In the 1860s famous road builder Thomas Bain and a team of convicts settled at De Vlugt while building the pass that would connect the region’s administrative base, Uniondale, with the timber hub of Knysna. Ever since, the tiny settlement and picturesque Prince Alfred’S Pass have gathered around it an eclectic community of intrepid souls.

WORDS Athane Scholtz PHOTOGRAPHS Desmond Scholtz

Three very different kinds of roads lead to De Vlugt, none of them fast and smooth. In all cases, the scenery varies significantly from the coast to the Karoo as forests and plantations turn into a semi-desert landscape, red-brown sandstone and layers of blue mountain.

“It’s remote, but not lonely when your hands can find something to do,” says Ursula Peter, who with husband John Allen is among the handful of people who live in the valley permanently. After renovating an 1884 cottage, clearing the seven-hectare property of alien vegetation, making a garden and setting up a honey house, the couple was still far from finished.

“Before retiring to De Vlugt we never realised how popular the pass was. For us, it was a shortcut on our way from the coast and, mountains aside, not particularly beautiful because the surrounding area was covered in alien plants. But we knew there were beautiful waterfalls, pools and an amazing array of indigenous vegetation, and we wanted others to see that,” says Ursula.

Passionate conservationists, the couple has taken it upon themselves to clear the 3km poort section of the pass of alien vegetation – reining in the help of neighbours and at their own cost. In addition, John and Ursula have been identifying places of interest, such as the Bain outspan area where they have planted trees indigenous to the area and an old graveyard, which was cleared of alien vegetation. “There is so much history and beauty here, which we believe should be discovered and explored.”

John, a retired marine biologist and environmental officer, has kept bees since the 1980s and manages hives across the area. The thick, richly flavoured honey is an excellent reason to stop and buy.

The only remaining working farm in De Vlugt belongs to Danie and Linda van Rooyen, who have been farming cattle and vegetables here since the 1970s. “The soil is fertile and the lifestyle calm and quiet. It has been good for long, but we are growing old and have to start thinking about moving nearer to civilisation,” says Danie.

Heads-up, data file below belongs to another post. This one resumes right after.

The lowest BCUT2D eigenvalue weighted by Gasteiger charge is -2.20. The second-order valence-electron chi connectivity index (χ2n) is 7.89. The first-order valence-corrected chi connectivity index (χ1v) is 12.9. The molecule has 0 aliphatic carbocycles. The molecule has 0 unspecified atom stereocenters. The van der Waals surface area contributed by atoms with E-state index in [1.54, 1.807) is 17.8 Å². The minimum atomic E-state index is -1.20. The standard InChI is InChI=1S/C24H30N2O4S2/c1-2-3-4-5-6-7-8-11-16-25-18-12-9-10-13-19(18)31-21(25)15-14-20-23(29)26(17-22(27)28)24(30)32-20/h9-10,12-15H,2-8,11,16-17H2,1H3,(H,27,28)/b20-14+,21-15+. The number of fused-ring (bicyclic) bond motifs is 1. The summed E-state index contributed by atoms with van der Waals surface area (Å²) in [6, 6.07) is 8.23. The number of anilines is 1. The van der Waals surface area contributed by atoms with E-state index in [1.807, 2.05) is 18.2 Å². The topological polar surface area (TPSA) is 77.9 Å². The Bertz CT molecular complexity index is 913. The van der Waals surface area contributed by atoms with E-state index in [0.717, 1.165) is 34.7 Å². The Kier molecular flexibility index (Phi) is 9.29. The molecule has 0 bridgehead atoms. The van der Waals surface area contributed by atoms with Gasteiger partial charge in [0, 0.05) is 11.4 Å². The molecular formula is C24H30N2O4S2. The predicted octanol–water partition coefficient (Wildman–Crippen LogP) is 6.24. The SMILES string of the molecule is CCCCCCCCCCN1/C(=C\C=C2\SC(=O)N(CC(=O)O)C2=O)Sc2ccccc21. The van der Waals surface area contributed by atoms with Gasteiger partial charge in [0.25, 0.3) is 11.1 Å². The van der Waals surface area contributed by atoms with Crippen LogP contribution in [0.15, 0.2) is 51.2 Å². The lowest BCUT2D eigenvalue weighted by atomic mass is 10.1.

The Van Rooyens’ farm boasts the original house in which Thomas Bain and his family lived during construction of the pass to Avontuur. Thick walls, wooden floors, antique furniture and a coal stove are part of the rugged Bain’s Cottage’s charm. The house has also become a popular holiday cottage. “It is a surprisingly popular honeymoon cottage, mainly I think because there is no cell phone reception and you are guaranteed privacy,” Danie adds with a smile.

Down the road is the Outeniqua Trout Farm, which no longer has trout, but does provide information, accommodation, hiking trails and birding. “When changing weather conditions made fish breeding impossible, we re-looked at what was here and went for it,” says Ingo Venneman, who has since developed with conservation tourism in mind. The farm is part of the Middle Keurbooms Conservancy. “I am just the caretaker, nature is the owner.”

Across the river, the Van Rensburg family owns the property where Bain’s convict crews camped. The station commander’s house, known as The Station, has been in the family since 1928.

“My great grandparents, Esias and Hettie van Rensburg, had 12 children and farmed here through really tough times. Hettie was the local midwife. The family was very musical and my granddad Andrew told of New Years’ parties held on the banks of the Keurbooms River at the drift,” says Ronelle Duck, whose parents Pieter and Desire now own The Station.